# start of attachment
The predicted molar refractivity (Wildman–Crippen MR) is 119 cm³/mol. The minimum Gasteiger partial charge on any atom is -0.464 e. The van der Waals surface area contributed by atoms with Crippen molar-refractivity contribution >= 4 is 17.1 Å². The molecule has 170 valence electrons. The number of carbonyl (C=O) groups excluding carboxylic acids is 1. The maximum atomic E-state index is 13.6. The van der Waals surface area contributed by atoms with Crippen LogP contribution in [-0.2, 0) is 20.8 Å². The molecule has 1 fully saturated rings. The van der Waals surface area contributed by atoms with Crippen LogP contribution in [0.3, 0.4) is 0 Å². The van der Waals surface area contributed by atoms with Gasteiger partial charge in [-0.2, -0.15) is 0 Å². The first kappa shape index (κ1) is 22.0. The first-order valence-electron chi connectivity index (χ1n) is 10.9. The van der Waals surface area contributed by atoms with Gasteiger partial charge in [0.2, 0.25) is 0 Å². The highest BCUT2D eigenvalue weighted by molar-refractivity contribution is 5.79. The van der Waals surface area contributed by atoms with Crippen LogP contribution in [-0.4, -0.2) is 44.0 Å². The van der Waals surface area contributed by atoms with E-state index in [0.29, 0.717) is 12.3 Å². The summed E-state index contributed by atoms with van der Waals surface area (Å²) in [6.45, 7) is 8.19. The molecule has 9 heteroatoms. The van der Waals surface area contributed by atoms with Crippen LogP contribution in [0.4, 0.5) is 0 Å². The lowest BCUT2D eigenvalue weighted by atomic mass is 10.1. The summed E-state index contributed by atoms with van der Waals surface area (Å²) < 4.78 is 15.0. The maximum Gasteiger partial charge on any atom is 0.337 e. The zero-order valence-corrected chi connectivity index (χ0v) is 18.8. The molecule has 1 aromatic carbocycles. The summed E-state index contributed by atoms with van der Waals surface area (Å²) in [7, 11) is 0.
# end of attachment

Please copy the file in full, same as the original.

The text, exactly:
The predicted molar refractivity (Wildman–Crippen MR) is 119 cm³/mol. The minimum Gasteiger partial charge on any atom is -0.464 e. The van der Waals surface area contributed by atoms with Crippen molar-refractivity contribution >= 4 is 17.1 Å². The molecule has 170 valence electrons. The number of carbonyl (C=O) groups excluding carboxylic acids is 1. The maximum atomic E-state index is 13.6. The van der Waals surface area contributed by atoms with Crippen LogP contribution in [-0.2, 0) is 20.8 Å². The molecule has 1 fully saturated rings. The van der Waals surface area contributed by atoms with Crippen LogP contribution in [0.3, 0.4) is 0 Å². The van der Waals surface area contributed by atoms with Gasteiger partial charge in [-0.2, -0.15) is 0 Å². The first kappa shape index (κ1) is 22.0. The first-order valence-electron chi connectivity index (χ1n) is 10.9. The van der Waals surface area contributed by atoms with Gasteiger partial charge in [0.2, 0.25) is 0 Å². The highest BCUT2D eigenvalue weighted by molar-refractivity contribution is 5.79. The van der Waals surface area contributed by atoms with Crippen LogP contribution in [-0.4, -0.2) is 44.0 Å². The van der Waals surface area contributed by atoms with E-state index in [0.29, 0.717) is 12.3 Å². The summed E-state index contributed by atoms with van der Waals surface area (Å²) in [6.45, 7) is 8.19. The molecule has 9 heteroatoms. The van der Waals surface area contributed by atoms with Crippen LogP contribution in [0.4, 0.5) is 0 Å². The lowest BCUT2D eigenvalue weighted by atomic mass is 10.1. The summed E-state index contributed by atoms with van der Waals surface area (Å²) < 4.78 is 15.0. The maximum Gasteiger partial charge on any atom is 0.337 e. The zero-order valence-corrected chi connectivity index (χ0v) is 18.8. The molecule has 1 aromatic carbocycles. The summed E-state index contributed by atoms with van der Waals surface area (Å²) in [7, 11) is 0.